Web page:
Themes and templates, are these enough?

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Before answering that age-old question, I’d like to tell you more about themes and templates. Website themes and templates are term mostly commonly used interchangeably. Themes and templates encompasses the framework, layout and aesthetic design of a website. These are commonly prepared by designers and developers for use and reuse on top of a particular CMS (content management system), like Joomla or WordPress. Oh yes, WordPress has long been considered a CMS. In fact, it already toppled down other ranked CMS out there. Anyway, there are themes and templates prepared independent of the CMS, but are rather dependent on the back-end language and/or framework (e.g. C#/ASP.NET, PHP, etc.).

Themes and templates are then sold online usually under GPL license. Now, the question, “are themes and templates enough?” The answer depends on who’s asking.

Website owner:

  • If a website owner is knowledgeable on the use of the CMS supported by the theme, then it could more or less by enough. Knowledge, in this case, may include full CMS familiarization, towards front-end coding (HTML, CSS, Javascript) and even back-end coding (e.g. PHP). In WordPress, hooking functionalities alone already requires some PHP knowledge.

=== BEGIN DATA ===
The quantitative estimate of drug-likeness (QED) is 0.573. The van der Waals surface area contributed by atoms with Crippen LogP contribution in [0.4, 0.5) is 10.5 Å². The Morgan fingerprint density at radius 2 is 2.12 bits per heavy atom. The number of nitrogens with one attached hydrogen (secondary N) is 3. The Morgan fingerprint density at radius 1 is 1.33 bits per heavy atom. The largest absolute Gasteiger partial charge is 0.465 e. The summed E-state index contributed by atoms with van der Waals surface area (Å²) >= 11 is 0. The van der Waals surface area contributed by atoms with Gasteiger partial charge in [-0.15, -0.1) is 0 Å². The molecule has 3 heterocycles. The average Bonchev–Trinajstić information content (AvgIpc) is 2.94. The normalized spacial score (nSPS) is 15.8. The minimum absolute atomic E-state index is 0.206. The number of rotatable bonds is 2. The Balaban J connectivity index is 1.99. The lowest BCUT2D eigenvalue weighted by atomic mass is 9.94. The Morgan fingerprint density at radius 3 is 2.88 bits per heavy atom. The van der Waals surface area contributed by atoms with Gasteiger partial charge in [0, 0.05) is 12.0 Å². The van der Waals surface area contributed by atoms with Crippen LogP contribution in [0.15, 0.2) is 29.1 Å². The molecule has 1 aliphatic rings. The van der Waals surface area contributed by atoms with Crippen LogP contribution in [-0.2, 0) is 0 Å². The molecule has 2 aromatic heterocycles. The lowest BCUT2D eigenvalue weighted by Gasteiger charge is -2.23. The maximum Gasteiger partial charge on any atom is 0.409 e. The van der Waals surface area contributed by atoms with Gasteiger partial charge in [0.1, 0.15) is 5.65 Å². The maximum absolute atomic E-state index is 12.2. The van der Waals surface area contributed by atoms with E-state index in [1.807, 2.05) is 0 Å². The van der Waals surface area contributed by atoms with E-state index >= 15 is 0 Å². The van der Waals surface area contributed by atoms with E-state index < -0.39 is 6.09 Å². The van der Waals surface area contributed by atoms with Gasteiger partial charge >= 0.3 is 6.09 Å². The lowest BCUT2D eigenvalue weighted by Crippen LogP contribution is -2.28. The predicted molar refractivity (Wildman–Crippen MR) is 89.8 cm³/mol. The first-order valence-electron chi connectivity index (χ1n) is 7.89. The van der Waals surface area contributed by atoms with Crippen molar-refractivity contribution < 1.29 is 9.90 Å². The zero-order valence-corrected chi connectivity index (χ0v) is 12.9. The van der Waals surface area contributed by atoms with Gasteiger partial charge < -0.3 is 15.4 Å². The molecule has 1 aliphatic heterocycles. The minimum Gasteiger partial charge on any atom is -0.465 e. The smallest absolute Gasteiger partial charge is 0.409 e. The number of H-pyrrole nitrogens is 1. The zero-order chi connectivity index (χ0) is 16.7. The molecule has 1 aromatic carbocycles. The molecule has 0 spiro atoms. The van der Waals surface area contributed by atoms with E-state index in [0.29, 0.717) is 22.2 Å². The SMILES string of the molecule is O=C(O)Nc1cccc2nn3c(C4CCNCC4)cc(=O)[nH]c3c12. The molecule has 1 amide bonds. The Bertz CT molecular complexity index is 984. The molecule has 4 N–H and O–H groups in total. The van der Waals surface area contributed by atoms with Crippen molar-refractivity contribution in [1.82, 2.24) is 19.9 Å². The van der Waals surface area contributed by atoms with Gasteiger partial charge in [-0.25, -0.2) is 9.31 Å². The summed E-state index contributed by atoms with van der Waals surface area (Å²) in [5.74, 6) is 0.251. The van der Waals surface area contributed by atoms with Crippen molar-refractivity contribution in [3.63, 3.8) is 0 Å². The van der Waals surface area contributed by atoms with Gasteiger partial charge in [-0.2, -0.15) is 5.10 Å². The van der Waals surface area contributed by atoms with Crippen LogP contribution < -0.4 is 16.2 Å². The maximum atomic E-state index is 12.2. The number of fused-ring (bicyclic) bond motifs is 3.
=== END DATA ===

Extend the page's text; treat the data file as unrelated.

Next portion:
• On the other hand, if the website owner doesn’t know much about how to configure and operate a CMS, then the site owner might really need the help of a website designer, and possibly front-end/back-end programmer.

Website Designer or Web Developer (Programmer):

  • Themes can help them accelerate their duties and focus more on the per page design and content aspect. Overall aesthetics are already provided by the theme. Depending on their knowledge, (front/back end scripting), they can extend the functionalities of a theme or template according to how extensions are made, as supported by relevant CMS.

To sum it up, if you see an end-user shopping for a template, then expect that he/she’s knowledgeable on coding. Having said that, themes/template buyers are most commonly designers/programmers themselves. If you’re not, then shopping for  a theme is irrelevant unless you have an extensive knowledge of the CMS and that the theme provides extensive features that helps you avoid coding. Yet, even the toughest and most highly sold themes out there never guarantee you “100% no coding”.

Good luck with your shopping!


  1. I’ve been browsing online more than three hours today, yet I never
    found any interesting article like yours.
    It is pretty worth enough for me. Personally, if all website owners and bloggers made
    good content as you did, the internet will be a lot more useful than ever before.

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